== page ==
The Heisei mergers are long done and Japan has turned to vitalizing its rural economy. The question is whether such a policy will work.
By Anthony Rausch – asrausch [at] cc.hirosaki-u.ac.jp
The current focus on regional vitalization by the Abe Cabinet reflects Japanese concern with its dropping rural population and Tokyo-centered economy. The question facing Japan is whether the policy that has been crafted to achieve vitalization is simply a repeat of the municipal mergers of a decade ago.
The Heisei mergers, the municipal mergers of the Heisei era (1989~), undertaken from 2000 to 2006, represented a neo-liberal response to the perceived fiscal ineffectiveness of Japan’s developmental state economy. Pre-mergers, the central government subsidized over 3,000 local economies through massive infrastructural development funded by tax reallocations. The Heisei mergers program rewarded municipalities—cities, towns and villages—that merged, bringing the number down to 1,700. Ten years on, while the aims of budget streamlining and reduction have been attained, the mergers have also yielded local service inequalities and loss of security for many local residents, as it is now clear that advantaged municipalities attracted partners and prosper (which they would have regardless), while disadvantaged municipalities, even those that merged, still struggle.
The Abe Cabinet is now adopting a similar approach to regional revitalization, calling on municipalities to outline a “strategic vitalization plan” to cultivate local industry through small-scale enterprises, capitalize on local “originality,” and to ensure sufficient residents. However, the reality for local places is much more complex, if not problematic. Rural places often need “vitalization” precisely because they are rural places; a lack of economic dynamism—innovative industry, for example—is inescapable and the options of vitalization strategies are few.
Regional vitalization as national policy will likely ultimately yield the same result as the Heisei mergers. The lesson that should have been learned from the mergers is that perhaps the best that can be negotiated for many rural areas is “managed continuity,” where the trajectory of a disadvantaged locale is managed, with national-level support, so as to minimize the inequality in service for locals and image for tourism vis a vis more advantaged places. As more and more urbanites recognize the “lifestyle value” of non-urban locales, long-term regional vitalization may best be envisioned as ensuring that regional areas simply survive.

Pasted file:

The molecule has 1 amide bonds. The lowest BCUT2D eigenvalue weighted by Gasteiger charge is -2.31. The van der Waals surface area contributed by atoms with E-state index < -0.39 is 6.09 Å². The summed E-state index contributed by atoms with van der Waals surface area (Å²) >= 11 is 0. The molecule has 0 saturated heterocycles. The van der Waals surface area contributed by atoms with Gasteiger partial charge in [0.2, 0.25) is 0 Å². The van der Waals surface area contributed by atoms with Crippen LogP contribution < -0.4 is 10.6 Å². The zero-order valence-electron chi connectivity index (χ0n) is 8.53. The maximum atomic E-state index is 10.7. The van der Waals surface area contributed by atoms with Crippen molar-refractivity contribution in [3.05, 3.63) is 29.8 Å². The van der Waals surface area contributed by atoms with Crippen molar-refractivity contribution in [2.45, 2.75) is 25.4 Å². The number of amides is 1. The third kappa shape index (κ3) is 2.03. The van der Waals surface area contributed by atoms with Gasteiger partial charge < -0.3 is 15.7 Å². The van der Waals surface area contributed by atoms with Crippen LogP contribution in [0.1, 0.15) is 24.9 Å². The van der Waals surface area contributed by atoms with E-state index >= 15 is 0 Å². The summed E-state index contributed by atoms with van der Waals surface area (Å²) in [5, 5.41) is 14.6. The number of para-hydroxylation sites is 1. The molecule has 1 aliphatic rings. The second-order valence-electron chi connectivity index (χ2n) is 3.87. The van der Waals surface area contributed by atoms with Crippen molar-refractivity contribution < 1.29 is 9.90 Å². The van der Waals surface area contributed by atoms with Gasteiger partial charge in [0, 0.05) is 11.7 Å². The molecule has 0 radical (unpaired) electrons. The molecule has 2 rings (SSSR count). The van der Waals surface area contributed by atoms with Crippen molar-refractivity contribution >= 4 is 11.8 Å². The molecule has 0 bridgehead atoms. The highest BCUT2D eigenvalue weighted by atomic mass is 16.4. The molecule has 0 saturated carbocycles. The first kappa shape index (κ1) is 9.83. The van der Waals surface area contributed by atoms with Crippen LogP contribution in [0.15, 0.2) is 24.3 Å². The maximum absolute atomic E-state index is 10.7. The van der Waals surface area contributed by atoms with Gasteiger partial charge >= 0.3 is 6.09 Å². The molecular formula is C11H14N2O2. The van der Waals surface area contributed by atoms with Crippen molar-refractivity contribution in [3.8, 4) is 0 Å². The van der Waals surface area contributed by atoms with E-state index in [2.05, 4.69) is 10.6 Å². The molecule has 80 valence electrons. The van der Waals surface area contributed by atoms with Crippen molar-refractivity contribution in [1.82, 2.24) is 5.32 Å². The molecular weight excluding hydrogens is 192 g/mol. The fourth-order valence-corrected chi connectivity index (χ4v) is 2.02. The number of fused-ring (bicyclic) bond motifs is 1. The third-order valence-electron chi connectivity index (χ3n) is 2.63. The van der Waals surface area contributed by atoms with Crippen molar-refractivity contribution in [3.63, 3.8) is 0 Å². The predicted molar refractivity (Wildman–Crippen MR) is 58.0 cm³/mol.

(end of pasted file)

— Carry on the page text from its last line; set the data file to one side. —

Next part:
Anthony S. Rausch is a professor at Hirosaki University, Japan.
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- Anthony Rausch, “Municipal Mergers in Rural Japan: Easy on the Powerful, Severe on the Weak,” electronic journal of contemporary japanese studies (2005)
- Yomiuri Shimbun, “Regionalism Revitalizes Japan,” Volumes 1-4, Yomiuri Online
- Anthony Rausch, “Japan’s Heisei municipal mergers and the contradictions of neo-liberal administrative planning,” Asia Pacific Journal of Public Administration, 36-2 (2014)
- Peter Matanle and Anthony Rausch, Japan’s Shrinking Regions in the 21st Century: Contemporary Responses to Depopulation and Socioeconomic Decline (Cambria Press, 2011)
- Japan for Sustainability, “Study Shows Growing Number of Young Japanese Urbanites Want to Settle in Rural Areas,” Japan for Sustainability (October 2014)
See our other memos on Japan.